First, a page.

Jonas Kaufmann, Marina Poplavskaya, and René Pape in New Production of Gounod’s Faust on THIRTEEN’s Great Performances at the Met, Sunday, May 13 at 12 p.m. on PBS stations
Director Des McAnuff in Met debut, with Yannick Nézet-Séguin conducting the classic opera for the first time at the Met
Three of the opera world’s leading stars—Jonas Kaufmann, Marina Poplavskaya, and René Pape—sing the principal roles in a new production of Gounod’s Faust, directed by Tony Award winner Des McAnuff in his Met debut. Yannick Nézet-Séguin conducts his first Met performances of the opera, which airs on THIRTEEN’s Great Performances at the Met Sunday, May 13 at 12 p.m. on PBS (check local listings). In New York, THIRTEEN will premiere the program Thursday, May 10 at 8:30 p.m. with an encore presentation Sunday, May 13 at 12:30 p.m.
The program was originally seen live in movie theaters on December 10 as part of the groundbreaking The Met: Live in HD series, which transmits live performances to more than 1700 movie theaters and performing arts centers in 54 countries around the world.
Great Performances at the Met is a presentation of THIRTEEN for WNET, one of America’s most prolific and respected public media providers. For nearly 50 years, WNET has been producing and broadcasting national and local arts programming to the New York community.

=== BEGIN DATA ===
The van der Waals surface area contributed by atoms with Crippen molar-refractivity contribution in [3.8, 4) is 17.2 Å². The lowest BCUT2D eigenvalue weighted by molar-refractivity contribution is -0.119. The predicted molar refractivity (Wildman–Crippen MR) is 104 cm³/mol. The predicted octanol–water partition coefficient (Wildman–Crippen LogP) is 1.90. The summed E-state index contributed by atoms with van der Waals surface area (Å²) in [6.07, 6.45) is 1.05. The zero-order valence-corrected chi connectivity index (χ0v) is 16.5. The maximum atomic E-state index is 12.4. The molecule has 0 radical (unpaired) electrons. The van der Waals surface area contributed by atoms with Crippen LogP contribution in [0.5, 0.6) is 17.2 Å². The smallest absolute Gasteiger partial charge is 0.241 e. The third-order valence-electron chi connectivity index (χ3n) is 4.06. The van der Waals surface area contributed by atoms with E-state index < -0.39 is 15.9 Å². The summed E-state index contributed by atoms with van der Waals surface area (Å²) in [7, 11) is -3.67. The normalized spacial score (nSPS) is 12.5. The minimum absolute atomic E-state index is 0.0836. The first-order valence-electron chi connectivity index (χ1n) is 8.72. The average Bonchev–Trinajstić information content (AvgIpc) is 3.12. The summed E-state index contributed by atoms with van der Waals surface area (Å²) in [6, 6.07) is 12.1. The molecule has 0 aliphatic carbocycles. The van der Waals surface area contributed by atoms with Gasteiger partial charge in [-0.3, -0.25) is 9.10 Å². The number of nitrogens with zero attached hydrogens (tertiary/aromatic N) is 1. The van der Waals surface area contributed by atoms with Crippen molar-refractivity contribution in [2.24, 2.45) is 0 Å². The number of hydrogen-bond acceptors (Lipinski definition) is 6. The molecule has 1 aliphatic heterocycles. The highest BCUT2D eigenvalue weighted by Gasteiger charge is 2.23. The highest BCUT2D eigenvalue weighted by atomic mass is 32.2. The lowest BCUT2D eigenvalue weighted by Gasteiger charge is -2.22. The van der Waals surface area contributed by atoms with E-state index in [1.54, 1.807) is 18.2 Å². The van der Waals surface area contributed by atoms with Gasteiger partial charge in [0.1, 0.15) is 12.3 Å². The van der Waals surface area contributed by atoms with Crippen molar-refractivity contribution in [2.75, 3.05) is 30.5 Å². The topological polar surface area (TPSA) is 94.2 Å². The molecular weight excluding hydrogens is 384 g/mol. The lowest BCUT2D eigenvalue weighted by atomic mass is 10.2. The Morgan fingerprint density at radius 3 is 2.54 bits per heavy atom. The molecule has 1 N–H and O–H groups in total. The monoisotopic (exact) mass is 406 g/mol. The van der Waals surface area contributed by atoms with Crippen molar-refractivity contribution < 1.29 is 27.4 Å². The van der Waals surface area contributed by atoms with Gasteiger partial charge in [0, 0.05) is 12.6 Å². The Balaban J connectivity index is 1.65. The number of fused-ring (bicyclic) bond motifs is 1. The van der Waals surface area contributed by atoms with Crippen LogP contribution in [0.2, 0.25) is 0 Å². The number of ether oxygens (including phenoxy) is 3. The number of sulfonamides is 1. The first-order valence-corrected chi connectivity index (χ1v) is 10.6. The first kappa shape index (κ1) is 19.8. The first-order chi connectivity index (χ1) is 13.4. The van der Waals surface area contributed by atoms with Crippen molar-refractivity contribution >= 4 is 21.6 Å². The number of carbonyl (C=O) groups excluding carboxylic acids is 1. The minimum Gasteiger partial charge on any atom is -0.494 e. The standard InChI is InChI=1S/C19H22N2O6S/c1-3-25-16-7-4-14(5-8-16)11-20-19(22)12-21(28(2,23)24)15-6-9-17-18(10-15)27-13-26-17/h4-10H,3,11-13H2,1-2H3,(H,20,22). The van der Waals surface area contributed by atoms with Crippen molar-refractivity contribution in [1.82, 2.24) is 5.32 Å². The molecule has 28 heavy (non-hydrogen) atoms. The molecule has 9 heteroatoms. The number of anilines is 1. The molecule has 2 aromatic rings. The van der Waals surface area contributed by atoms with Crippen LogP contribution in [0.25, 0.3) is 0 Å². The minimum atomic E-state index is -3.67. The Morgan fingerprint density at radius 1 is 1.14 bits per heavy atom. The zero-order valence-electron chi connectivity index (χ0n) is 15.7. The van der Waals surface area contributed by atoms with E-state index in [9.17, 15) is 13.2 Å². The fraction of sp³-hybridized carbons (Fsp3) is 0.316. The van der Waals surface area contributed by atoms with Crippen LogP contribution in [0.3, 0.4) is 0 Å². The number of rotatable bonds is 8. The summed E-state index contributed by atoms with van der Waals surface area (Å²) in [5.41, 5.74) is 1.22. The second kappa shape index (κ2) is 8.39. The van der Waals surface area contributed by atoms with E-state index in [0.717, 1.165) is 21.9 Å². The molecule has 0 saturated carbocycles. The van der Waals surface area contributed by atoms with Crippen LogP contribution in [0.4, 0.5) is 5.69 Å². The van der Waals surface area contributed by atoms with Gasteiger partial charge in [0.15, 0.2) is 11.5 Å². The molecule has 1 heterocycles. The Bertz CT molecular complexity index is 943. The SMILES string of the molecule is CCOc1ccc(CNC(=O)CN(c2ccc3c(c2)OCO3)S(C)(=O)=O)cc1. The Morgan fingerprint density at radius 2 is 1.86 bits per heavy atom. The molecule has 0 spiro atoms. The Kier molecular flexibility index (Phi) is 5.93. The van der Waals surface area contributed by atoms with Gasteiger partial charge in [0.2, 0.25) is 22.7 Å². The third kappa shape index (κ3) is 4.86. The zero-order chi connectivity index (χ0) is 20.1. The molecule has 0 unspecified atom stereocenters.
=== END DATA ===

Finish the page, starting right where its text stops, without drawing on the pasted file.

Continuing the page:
Kaufmann makes his Met role debut as the title character, and Poplavskaya makes hers as Faust’s love interest and eventual victim, Marguerite; Pape returns to one of his greatest Met roles, the wicked tempter Méphistophélès. French-Canadian mezzo-soprano Michèle Losier makes her house role debut as the student Siébel and Russell Braun makes his in the role of Marguerite’s soldier brother, Valentin.
McAnuff is a Tony Award winner for Big River and The Who’s Tommy and the Artistic Director of Canada’s prestigious Stratford Shakespeare Festival. His production of Faust, a co-production with the English National Opera, where it premiered last season, sets the action in the mid-20th century, with Faust as a nuclear scientist who sees the terrible effects of his life’s work and longs to return to a simpler time. The main part of the opera takes place in a flashback to an earlier part of the 20th century, with the plot unfolding in the moments before Faust dies from drinking a fatal potion.
Gounod’s opera has been a staple of the Met’s repertory since 1883, when it was the first opera ever presented at the old Metropolitan Opera House.
When this production premiered last November, Associated Press enthused: “Exceptional work by a fine cast of singing actors led by tenor Jonas Kaufmann, soprano Marina Poplavskaya and bass René Pape…their performances, sharply directed by Des McAnuff, guaranteed that Gounod’s opera came across as serious and even gripping theater. And rarely has the score sounded more captivating than in the rhapsodic account by the Met orchestra under the guidance of the young conductor Yannick Nézet-Séguin.”